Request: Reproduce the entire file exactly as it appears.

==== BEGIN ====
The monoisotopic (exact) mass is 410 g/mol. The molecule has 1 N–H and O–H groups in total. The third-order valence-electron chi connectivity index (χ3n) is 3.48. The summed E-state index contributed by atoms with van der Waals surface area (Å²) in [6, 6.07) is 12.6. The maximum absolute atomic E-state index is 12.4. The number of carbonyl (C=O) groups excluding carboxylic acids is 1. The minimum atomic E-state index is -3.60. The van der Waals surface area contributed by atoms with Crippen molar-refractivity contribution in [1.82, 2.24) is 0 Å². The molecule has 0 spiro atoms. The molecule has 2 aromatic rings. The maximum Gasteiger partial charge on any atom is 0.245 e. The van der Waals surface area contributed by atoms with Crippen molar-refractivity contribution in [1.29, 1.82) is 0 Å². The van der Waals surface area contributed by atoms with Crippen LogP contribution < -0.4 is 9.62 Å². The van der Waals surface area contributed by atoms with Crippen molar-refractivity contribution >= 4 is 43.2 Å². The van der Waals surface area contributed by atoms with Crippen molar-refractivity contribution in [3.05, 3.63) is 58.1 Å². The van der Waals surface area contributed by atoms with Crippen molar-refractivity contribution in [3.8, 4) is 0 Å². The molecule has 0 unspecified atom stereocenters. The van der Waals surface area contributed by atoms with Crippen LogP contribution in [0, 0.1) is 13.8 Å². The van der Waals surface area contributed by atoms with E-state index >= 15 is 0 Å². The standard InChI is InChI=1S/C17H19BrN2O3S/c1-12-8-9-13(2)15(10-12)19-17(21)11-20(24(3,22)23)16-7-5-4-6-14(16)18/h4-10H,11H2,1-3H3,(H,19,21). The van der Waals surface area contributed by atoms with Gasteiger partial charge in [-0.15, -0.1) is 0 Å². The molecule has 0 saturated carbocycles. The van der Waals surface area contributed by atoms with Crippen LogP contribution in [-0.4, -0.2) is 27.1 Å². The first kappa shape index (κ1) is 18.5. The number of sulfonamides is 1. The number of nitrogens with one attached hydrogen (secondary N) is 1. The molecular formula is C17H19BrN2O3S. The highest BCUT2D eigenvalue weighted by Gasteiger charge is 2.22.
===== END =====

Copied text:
The monoisotopic (exact) mass is 410 g/mol. The molecule has 1 N–H and O–H groups in total. The third-order valence-electron chi connectivity index (χ3n) is 3.48. The summed E-state index contributed by atoms with van der Waals surface area (Å²) in [6, 6.07) is 12.6. The maximum absolute atomic E-state index is 12.4. The number of carbonyl (C=O) groups excluding carboxylic acids is 1. The minimum atomic E-state index is -3.60. The van der Waals surface area contributed by atoms with Crippen molar-refractivity contribution in [1.82, 2.24) is 0 Å². The molecule has 0 spiro atoms. The molecule has 2 aromatic rings. The maximum Gasteiger partial charge on any atom is 0.245 e. The van der Waals surface area contributed by atoms with Crippen molar-refractivity contribution in [1.29, 1.82) is 0 Å². The van der Waals surface area contributed by atoms with Crippen LogP contribution < -0.4 is 9.62 Å². The van der Waals surface area contributed by atoms with Crippen molar-refractivity contribution >= 4 is 43.2 Å². The van der Waals surface area contributed by atoms with Crippen molar-refractivity contribution in [3.05, 3.63) is 58.1 Å². The van der Waals surface area contributed by atoms with Crippen molar-refractivity contribution in [3.8, 4) is 0 Å². The molecule has 0 unspecified atom stereocenters. The van der Waals surface area contributed by atoms with Crippen LogP contribution in [0, 0.1) is 13.8 Å². The van der Waals surface area contributed by atoms with E-state index >= 15 is 0 Å². The standard InChI is InChI=1S/C17H19BrN2O3S/c1-12-8-9-13(2)15(10-12)19-17(21)11-20(24(3,22)23)16-7-5-4-6-14(16)18/h4-10H,11H2,1-3H3,(H,19,21). The van der Waals surface area contributed by atoms with Gasteiger partial charge in [-0.15, -0.1) is 0 Å². The molecule has 0 saturated carbocycles. The van der Waals surface area contributed by atoms with Crippen LogP contribution in [-0.4, -0.2) is 27.1 Å². The first kappa shape index (κ1) is 18.5. The number of sulfonamides is 1. The number of nitrogens with one attached hydrogen (secondary N) is 1. The molecular formula is C17H19BrN2O3S. The highest BCUT2D eigenvalue weighted by Gasteiger charge is 2.22.